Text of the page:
Crops such as miscanthus and coppiced willow can be used to generate electricity, hydrogen, or provide heat.

As they grow, the crops capture CO2 from the air as part of the process of photosynthesis. When the harvested crops are burned to generate electricity, hydrogen or provide heat, they release CO2.

Miscanthus and willow are perennial crops which means they grow back after harvesting; their roots remain in the ground and can store carbon over many years.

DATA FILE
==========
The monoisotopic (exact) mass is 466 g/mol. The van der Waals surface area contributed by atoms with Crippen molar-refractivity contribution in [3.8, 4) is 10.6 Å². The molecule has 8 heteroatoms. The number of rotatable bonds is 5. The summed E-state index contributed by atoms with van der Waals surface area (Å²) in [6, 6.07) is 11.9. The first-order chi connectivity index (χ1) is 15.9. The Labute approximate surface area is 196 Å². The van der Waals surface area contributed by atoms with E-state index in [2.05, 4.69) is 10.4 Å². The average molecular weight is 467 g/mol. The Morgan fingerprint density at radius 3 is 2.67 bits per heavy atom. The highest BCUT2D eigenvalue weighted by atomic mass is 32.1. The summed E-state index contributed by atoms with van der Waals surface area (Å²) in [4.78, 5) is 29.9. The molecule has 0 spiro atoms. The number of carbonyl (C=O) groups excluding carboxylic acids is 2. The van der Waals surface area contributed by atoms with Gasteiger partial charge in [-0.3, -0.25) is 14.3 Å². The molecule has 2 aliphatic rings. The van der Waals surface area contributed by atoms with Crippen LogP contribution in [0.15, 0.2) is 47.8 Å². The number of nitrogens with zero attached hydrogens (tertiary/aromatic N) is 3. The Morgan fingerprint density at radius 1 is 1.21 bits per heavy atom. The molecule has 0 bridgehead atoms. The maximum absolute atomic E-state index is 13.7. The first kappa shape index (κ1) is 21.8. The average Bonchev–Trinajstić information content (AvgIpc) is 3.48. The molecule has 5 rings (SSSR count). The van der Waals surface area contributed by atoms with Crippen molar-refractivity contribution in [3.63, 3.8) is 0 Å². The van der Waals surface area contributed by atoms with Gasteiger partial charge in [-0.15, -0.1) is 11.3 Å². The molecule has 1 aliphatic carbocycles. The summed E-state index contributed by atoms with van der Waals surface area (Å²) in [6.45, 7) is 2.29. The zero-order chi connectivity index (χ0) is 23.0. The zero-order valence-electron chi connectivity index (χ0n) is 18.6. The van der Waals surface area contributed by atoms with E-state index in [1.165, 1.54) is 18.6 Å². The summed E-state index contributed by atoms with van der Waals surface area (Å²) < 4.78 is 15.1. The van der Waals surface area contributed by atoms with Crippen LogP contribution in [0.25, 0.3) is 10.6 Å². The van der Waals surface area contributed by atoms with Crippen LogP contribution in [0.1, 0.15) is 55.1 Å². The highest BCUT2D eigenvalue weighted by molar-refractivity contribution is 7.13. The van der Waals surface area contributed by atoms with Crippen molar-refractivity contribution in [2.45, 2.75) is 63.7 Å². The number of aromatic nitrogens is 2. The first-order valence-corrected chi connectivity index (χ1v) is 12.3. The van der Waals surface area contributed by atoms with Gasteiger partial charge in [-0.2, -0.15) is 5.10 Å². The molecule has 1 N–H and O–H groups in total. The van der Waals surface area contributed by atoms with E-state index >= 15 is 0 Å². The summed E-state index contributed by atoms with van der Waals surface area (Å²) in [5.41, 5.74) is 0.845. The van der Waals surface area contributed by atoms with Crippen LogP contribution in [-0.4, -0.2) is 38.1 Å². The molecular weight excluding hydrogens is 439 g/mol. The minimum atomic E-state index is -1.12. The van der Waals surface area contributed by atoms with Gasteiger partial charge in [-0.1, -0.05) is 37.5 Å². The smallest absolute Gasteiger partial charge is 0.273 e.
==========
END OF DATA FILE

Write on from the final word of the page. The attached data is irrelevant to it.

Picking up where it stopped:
The Perennial Biomass Crops Demonstrator is investigating the potential for plants like willow and miscanthus to be grown in the UK, so that they can be used in a process known as Bioenergy with Carbon Capture and Storage (BECCS).

In BECCS, energy is produced by burning biomass, and the resulting CO2 is captured to stop it going back into the air and transported to underground geological stores.

Important considerations for BECCS include how to responsibly source the biomass, land and water that are required, and ensuring the process is net negative – removing more CO2 than it emits.